As the drifter was taking his seat, I told him, “My own dear wife of 33 years died suddenly in 2007. It was the worst pain I’ve ever known. It absolutely crushed me.” He said, “Then you know that you never get over it.” “On the contrary,” I said, “I know that you can! The Lord really can fully mend us even of a great grief. I am totally and completely free.” That got his attention.

He Had Only Been Living to Die

Great grief can do terrible things to us. I met him only moments earlier when he came through the doors of our Mission. He looked to be in his sixties. Disheveled, encumbered with major health issues, homeless, seeking a bus ticket to a state where he thought he had a brother still living. Lost. Whatever had divided him from his life path, he no longer sought to stand against it. His eyes said he was looking for a place to hide, or some safe place to die.

On a hunch I asked him, “How long have you been homeless?” “Six years.” “What happened?” When he told me his wife had died, I immediately asked him into my office. I was certain I could help him (with God’s help). But I only had half an hour until an unbreakable appointment would take me away for the rest of the day. You can’t ask a drifter to come back later. They rarely do. You either seize the moment or lose it forever.

Some of the homeless have settled into it for so long they can’t remember a start date. When someone does, it often means trauma. Something happened that they couldn’t process successfully, and it sank them. They’ve been stuck ever since. Unable to move forward, they sink into a cycle of despair and half-hearted exertions to get free, only to sink deeper. It’s genuine spiritual quick-sand, spread across their path by an enemy of remorseless ill-will.

Stuck in Grief, but Ready to Get Unstuck!

Great Grief - Quicksand

Great Grief Is Like Emotional Quicksand

I knew he was believing the lie that sorrow would stick to him forever. But he had to see that I had been there too, or he wouldn’t be able to receive anything from me. It’s the same with the addicted. Unless you’ve wrecked your life on a substance, they’ll rarely give you a listen, much less let you tinker around on the inside, where the real mending needs to come.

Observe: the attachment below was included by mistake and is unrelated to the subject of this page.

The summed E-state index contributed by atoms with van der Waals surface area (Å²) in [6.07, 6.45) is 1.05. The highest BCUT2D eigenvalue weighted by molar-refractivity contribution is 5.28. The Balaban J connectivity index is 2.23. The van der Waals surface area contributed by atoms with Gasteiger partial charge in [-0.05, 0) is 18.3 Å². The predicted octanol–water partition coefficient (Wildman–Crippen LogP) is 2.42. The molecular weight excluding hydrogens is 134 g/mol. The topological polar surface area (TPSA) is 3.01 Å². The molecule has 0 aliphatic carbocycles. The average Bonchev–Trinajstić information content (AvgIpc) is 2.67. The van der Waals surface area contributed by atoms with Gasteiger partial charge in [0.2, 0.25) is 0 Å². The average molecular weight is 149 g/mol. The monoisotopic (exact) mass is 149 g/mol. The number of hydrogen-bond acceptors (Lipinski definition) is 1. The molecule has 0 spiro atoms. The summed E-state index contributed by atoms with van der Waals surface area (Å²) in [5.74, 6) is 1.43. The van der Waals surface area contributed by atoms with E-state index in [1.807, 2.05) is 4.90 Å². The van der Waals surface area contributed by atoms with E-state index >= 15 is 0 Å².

The Good Book says that we comfort others with the same comfort we received (2 Corinthians 1:4). That’s what give others hope. We were stuck in the emotional quicksand, too, but somehow God got us out. They must see our brokenness to believe what we tell them about how God’s healing comfort comes. And that healing must be genuine. Otherwise, they’ll think we’re just spouting religious platitudes. And they would be right.

Unveiling the Path of Comfort

So, I took just a moment to let him see the depth of sorrow that once engulfed me. Then, I asked him, “Would it be OK, if I told you the two things God used to heal me? Because once I walk you through them, you won’t have any choice, but to get free too.” Remember how Jesus asked someone if he wanted to get healed? Sometimes, we get attached (usually by self-pity) to the lies and half-truths that keep us bound. Some prefer that false comfort. He wanted freedom!

Even though we were short on time, I had to take him through some of the major markers. Death is a great evil. God is totally good. He is the Author of life, not death. It’s the Enemy who comes to steal, kill and destroy. Often, he uses the death of a loved one to rob life from the one left behind. If we want to mend, we must give God our tears, but we won’t if we have wrong ideas about God. Oh yes, he had those wrong ideas, and they sank him.